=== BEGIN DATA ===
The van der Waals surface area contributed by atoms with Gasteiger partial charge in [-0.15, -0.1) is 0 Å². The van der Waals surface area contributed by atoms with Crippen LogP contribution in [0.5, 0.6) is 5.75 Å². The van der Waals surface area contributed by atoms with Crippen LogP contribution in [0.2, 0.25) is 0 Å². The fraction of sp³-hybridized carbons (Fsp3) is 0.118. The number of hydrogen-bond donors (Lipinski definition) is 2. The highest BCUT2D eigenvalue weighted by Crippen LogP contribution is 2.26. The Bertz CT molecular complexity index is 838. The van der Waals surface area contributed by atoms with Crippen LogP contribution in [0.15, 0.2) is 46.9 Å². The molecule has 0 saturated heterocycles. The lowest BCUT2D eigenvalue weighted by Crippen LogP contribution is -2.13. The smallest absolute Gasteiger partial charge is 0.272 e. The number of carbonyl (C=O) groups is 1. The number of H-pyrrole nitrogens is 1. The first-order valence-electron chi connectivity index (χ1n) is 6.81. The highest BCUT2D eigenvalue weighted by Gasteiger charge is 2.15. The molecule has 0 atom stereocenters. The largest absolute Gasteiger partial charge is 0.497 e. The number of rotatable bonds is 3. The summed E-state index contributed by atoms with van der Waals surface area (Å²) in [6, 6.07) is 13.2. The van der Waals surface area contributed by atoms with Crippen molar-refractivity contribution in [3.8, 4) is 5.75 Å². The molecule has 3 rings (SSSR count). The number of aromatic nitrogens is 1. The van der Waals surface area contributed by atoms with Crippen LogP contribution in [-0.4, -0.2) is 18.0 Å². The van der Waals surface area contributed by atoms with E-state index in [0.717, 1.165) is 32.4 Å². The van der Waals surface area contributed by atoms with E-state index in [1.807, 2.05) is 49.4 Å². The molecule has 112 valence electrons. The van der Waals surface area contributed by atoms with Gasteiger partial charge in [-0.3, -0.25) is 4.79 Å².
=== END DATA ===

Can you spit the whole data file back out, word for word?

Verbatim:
The van der Waals surface area contributed by atoms with Gasteiger partial charge in [-0.15, -0.1) is 0 Å². The van der Waals surface area contributed by atoms with Crippen LogP contribution in [0.5, 0.6) is 5.75 Å². The van der Waals surface area contributed by atoms with Crippen LogP contribution in [0.2, 0.25) is 0 Å². The fraction of sp³-hybridized carbons (Fsp3) is 0.118. The number of hydrogen-bond donors (Lipinski definition) is 2. The highest BCUT2D eigenvalue weighted by Crippen LogP contribution is 2.26. The Bertz CT molecular complexity index is 838. The van der Waals surface area contributed by atoms with Crippen LogP contribution in [0.15, 0.2) is 46.9 Å². The molecule has 0 saturated heterocycles. The lowest BCUT2D eigenvalue weighted by Crippen LogP contribution is -2.13. The smallest absolute Gasteiger partial charge is 0.272 e. The number of carbonyl (C=O) groups is 1. The number of H-pyrrole nitrogens is 1. The first-order valence-electron chi connectivity index (χ1n) is 6.81. The highest BCUT2D eigenvalue weighted by Gasteiger charge is 2.15. The molecule has 0 atom stereocenters. The largest absolute Gasteiger partial charge is 0.497 e. The number of rotatable bonds is 3. The summed E-state index contributed by atoms with van der Waals surface area (Å²) in [6, 6.07) is 13.2. The van der Waals surface area contributed by atoms with Crippen molar-refractivity contribution in [3.8, 4) is 5.75 Å². The molecule has 3 rings (SSSR count). The number of aromatic nitrogens is 1. The van der Waals surface area contributed by atoms with Crippen LogP contribution in [-0.4, -0.2) is 18.0 Å². The van der Waals surface area contributed by atoms with E-state index in [0.717, 1.165) is 32.4 Å². The van der Waals surface area contributed by atoms with E-state index in [1.807, 2.05) is 49.4 Å². The molecule has 112 valence electrons. The van der Waals surface area contributed by atoms with Gasteiger partial charge in [-0.3, -0.25) is 4.79 Å².